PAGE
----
Nairobi County will have to wait longer to get a deputy governor after the High Court stopped the swearing-in of nominee Paul Mutunga Mutungi to the position.
This comes after activist Okiya Omtatah on Friday moved to court seeking orders stopping Governor Ann Kananu from appointing Mr Mutungi as deputy governor following his vetting and approval by the Nairobi County Assembly on Thursday.
Justice Hedwig Ong’udi, who certified the matter urgent, issued conservatory orders prohibiting Mr Mutungi from taking oath of office as deputy governor pending the hearing and determination of the application/petition.
The order also prohibits Governor Kananu from appointing the current chief of staff as the next deputy governor.
“Pending the inter-parties hearing and determination of this application, the court is pleased to issue a temporary order of prohibition prohibiting Mr Mutungi from taking oath of office as the Nairobi deputy governor or assuming or occupying the office,” reads the order delivered on November 26, 2021.
In the petition, Mr Mutungi has been listed as the first respondent, Ms Kananu as the second, the county assembly as the third respondent, the Ethics and Anti-Corruption Commission as the fourth respondent and the Attorney-General as the fifth respondent.
The Independent Boundaries and Electoral Commission, the Chief Registrar of the Judiciary and the Chief Justice have been enjoined in the case as interested parties.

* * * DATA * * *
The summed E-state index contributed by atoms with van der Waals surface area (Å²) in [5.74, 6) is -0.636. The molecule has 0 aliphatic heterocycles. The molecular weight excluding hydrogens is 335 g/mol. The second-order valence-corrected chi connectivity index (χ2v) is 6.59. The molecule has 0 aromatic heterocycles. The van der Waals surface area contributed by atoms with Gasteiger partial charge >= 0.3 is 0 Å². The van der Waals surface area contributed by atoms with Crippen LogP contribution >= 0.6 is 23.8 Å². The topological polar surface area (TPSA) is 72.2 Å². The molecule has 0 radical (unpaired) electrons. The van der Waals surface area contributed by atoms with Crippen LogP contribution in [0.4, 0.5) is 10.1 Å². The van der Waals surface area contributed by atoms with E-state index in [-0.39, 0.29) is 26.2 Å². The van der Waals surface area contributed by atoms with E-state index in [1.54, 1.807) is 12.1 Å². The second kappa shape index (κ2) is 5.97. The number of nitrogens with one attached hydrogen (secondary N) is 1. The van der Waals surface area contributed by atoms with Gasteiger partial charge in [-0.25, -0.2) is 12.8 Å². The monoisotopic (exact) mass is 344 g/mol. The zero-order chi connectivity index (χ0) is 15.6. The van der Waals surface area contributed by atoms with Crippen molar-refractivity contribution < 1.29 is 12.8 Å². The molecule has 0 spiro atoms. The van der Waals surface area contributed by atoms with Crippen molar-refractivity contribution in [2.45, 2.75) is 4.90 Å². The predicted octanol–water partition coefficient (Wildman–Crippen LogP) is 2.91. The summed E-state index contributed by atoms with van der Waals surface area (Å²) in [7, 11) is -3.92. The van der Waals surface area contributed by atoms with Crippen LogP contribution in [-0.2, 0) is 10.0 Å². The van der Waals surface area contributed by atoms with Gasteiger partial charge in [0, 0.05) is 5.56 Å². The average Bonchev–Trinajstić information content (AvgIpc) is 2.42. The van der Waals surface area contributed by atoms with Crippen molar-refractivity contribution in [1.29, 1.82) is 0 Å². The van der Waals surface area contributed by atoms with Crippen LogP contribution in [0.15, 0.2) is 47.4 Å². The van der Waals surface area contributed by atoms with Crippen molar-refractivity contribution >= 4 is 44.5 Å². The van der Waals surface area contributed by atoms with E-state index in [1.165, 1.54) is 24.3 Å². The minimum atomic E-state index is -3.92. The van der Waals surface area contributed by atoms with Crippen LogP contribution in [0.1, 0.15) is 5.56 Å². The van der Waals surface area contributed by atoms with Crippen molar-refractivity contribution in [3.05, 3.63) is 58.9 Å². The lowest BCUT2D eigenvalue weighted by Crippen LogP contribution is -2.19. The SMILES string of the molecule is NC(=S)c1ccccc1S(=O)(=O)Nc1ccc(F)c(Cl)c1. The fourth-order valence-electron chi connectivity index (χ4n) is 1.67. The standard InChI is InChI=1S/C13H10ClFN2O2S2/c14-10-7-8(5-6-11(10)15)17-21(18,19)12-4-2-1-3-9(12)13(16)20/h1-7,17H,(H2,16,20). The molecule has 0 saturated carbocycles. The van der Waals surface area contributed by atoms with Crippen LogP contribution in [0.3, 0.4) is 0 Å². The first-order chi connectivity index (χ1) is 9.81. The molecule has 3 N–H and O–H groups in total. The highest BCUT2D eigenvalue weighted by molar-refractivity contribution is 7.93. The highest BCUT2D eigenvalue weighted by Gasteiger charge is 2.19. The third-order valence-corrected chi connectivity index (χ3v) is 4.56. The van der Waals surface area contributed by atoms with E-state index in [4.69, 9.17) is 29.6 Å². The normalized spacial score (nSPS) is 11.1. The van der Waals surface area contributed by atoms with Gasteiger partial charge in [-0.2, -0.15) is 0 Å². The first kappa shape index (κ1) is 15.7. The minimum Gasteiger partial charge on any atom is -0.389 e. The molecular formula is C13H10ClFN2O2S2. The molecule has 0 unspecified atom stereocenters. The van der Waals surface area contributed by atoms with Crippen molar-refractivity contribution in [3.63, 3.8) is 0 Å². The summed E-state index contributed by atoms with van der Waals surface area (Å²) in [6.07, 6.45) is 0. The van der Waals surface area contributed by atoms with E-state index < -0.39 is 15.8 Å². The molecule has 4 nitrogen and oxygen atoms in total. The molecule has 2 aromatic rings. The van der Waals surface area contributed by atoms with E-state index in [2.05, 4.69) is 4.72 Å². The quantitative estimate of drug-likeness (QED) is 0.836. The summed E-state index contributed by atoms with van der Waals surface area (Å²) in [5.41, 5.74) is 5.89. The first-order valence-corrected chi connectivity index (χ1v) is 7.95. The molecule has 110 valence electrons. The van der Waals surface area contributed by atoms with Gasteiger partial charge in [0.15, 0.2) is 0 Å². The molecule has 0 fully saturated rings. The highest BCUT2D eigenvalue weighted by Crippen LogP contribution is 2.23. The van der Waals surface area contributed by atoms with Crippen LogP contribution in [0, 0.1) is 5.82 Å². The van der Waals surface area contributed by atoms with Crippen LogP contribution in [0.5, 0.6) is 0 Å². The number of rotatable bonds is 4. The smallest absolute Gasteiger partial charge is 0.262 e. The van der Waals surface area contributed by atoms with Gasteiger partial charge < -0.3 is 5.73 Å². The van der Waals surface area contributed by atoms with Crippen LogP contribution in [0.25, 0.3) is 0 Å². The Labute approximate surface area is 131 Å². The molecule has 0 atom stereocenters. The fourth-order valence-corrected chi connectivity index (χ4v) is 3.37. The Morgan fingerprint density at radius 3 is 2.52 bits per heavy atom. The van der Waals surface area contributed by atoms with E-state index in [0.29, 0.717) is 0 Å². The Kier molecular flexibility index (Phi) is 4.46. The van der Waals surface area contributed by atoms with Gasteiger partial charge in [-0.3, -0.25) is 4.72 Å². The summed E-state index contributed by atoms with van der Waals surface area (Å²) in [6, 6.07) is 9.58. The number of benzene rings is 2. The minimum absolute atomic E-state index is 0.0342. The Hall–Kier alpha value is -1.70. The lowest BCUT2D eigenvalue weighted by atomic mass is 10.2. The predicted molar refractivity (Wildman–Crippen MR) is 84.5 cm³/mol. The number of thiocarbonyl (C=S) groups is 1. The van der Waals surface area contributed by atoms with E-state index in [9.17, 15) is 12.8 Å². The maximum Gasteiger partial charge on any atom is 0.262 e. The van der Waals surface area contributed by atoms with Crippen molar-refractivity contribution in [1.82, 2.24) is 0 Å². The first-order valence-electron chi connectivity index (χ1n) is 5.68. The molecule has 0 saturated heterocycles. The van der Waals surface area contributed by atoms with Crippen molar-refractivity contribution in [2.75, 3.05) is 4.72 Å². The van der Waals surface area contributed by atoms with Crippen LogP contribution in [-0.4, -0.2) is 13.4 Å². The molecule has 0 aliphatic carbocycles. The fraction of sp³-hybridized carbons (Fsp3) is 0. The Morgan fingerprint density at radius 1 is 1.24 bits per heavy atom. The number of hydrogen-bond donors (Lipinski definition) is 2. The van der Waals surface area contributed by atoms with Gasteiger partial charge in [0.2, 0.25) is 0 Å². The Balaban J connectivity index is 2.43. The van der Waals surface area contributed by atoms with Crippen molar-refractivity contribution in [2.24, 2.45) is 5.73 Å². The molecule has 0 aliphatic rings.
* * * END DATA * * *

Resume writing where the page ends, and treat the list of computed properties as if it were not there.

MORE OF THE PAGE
In the petition, Mr Omtatah wants the Judiciary to also be stopped from swearing-in Mr Mutungi or in any way whatsoever, appointing any judge to preside over taking of oath by the nominee.
“That as matters stand right now, the governor can appoint Mr Mutungi as the deputy governor of Nairobi any time and he will be subsequently sworn into office immediately. It is extremely urgent that this court issues the conservatory orders to preserve this motion,” reads the petition.
Mr Omtatah argues that the nomination, vetting and approval of Mr Mutungi is a nullity in law since the process was done without first being cleared by the IEBC.
He claims that a person facing active criminal charges in the High Court is ineligible for appointment as deputy governor.
He also accuses the Nairobi County Assembly of rushing the vetting process as well as failing to give room for public participation.
“The county assembly was mistaken to rely on the eligibility criterion in Article 193(2)(e) of the Constitution which is strictly applicable only to the occupation of the office of deputy governor through elections and not by appointment,” continued the petition.
“Unless the court intervenes immediately, Mr Mutungi, who was not lawfully nominated, vetted and approved for appointment as deputy governor, and who is ineligible anyway because of the ongoing criminal proceedings against him, will be unlawfully installed as the deputy governor of Nairobi,” it added.
The case will be mentioned on December 1, 2021.